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The Sawtooths to Selkirks Expedition: 900 miles of Wild Idaho

By: Josh Burnim
Trip Date: May 7, 2001 to October 7, 2001

With Mary Jane Butters' backcountry food in my backpack and a yearning in my soul to discover wild country, I set out on May 7, 2001 from Redfish Lake in the Sawtooth Mountains near Sun Valley, Idaho. My endpoint was Kokanee Glacier in the Selkirk Mountains near Nelson, British Columbia and my mission was to promote wildlife connectivity. On October 7, five months and 900 miles later I touched the glacier. Mary Jane Butters' backcountry food kept me going through snow, rain, rivers, forests, alpine ridges, thick brush, 18 sections and 33 different hiking partners. My summer was a healthy organic vegetarian food fueled adventure.

After post-holing in deep snow of the Sawtooths' alpine way trail with its majestic 10,000 ft peaks above, I floated through the Frank Church River of No Return Wilderness (the largest wilderness in the lower 48 states). While my companions ate pork, beef, sausage and beer, I enjoyed healthy organic backcountry meals. Being a skinny 6'2" and 165 lbs, I couldn't afford to lose any weight on my vegetarian diet. In order to get lots of healthy fat I mixed olive oil with Mary Jane Butter's backcountry dinners. I carried it in a strong plastic bottle (small, 125 ml) and went through this amount every week. Also, I brought almond or soy butter (plastic jar, no glass!) that I ate with dried fruit (mangos, bananas, pears, plums).

On the north side of the Salmon River I hiked through the Cove/Mallard, Meadow Creek, Weitas Creek, and Kelly Creek/Great Burn Roadless Areas and the Selway Bitterroot Wilderness, seeing western red cedars, black bears, moose, elk, deer, hawks, and hearing wolves howl a quarter-mile away from my tent. I chopped fresh garlic into boiling water along with any one of Mary's backcountry dinners. Garlic is light to pack, tasty, and healthy because it kills fungus, bacteria, and yeast. Shallots are good too.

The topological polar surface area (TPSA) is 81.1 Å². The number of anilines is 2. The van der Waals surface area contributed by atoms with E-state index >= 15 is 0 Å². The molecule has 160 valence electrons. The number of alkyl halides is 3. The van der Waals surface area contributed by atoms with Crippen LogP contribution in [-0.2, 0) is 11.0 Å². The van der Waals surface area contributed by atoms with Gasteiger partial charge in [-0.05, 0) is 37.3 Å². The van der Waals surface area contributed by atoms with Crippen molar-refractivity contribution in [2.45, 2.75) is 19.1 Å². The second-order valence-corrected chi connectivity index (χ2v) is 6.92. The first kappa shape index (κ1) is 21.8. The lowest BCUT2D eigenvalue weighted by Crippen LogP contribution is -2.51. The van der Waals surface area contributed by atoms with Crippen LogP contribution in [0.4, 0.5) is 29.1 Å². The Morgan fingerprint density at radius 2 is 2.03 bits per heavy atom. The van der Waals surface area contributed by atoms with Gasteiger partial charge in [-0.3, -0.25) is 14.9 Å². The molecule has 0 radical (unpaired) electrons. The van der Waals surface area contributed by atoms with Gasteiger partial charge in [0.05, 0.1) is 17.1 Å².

On the Bitterroot Crest, Ron Hatley and I waited out an hour of thunder and lightning followed by several hours of hiking through thick fog above precipitous drops. Lost, weary and wet from the pouring rain, darkness descended upon us. The bowl of Mary Jane's tabouli, soaked for 15 minutes in water boiled from snow, was so tasty and fulfilling. This lemony-dill bulgur with organic peas and carrots brought back my sense of security. The next morning Mary's outrageous outback oatmeal was such a treat, a perfect blend of spices.

I hiked through the heavily-roaded section of the northern Bitterroots and crossed Interstate 90 to the rumble of 18-wheelers. In the Cabinet Mountains of Montana and Idaho, I hiked rocky peaks, talus slopes, old growth cedar and hemlock forests going off-trail most of the way. At my favorite campsite, Billiards Table, I melted snow for a dinner of backcountry kettle chili; its spicy homemade taste warmed my insides. This leg ended with a grueling bushwhack down 3000 feet through very steep, thick forest vegetation from which I recovered with a scrumptious meal of pinto beans, falafel and corn salsa (a great addition for beans or falafel) that I shared with Gordy.

August in the Selkirk Mountains: my cohorts (Leigh, Gretchen, Zan) and I saw a huge bull moose, nearly ran into a bear, and had many smoky days, as we pushed our limits to stick to the schedule made difficult by bushwhacks through thick brush and along steep ridges. From here I hiked along the Upper Priest River and crossed the border into British Columbia right where Washington, Idaho and BC meet. I crossed Highway 3 at Kootenay Pass. (At the same place one month later, I was driving through a snowstorm in route to a slide show and almost hit three woodland caribou. Three of the last herd that roams into the lower 48 states had walked onto the road to lick the salt.)

Short on daylight in September among the dramatic peaks and bear poop of the Canadian Selkirks, quick lunches were essential. Upon setting my pack down, I would add cold water to a mug of backcountry dehydrated black bean hummus (2-to-1). Five minutes later delicious hummus joined my trail mix and dried fruit. At an awesome camp spot on a ridge in West Arm Provincial Park amid yellow-needled subalpine larch and yellow/red rhododendron I enjoyed the great pasta-lentil combo of curry lentil couscous.

With a variety of 12 different backcountry meals (the above plus southwestern couscous, velvety black bean soup, wild forest mushroom couscous, hot-n'-spicy black beans, and Armenian pilaf), I didn't get bored. In fact, day in and day out, for 140 days of beautiful camp spots, I looked forward to every meal. I love eating the backcountryfood from Mary Jane Butters, because I feel good that I am supporting organic farmers to not use pesticides and petroleum.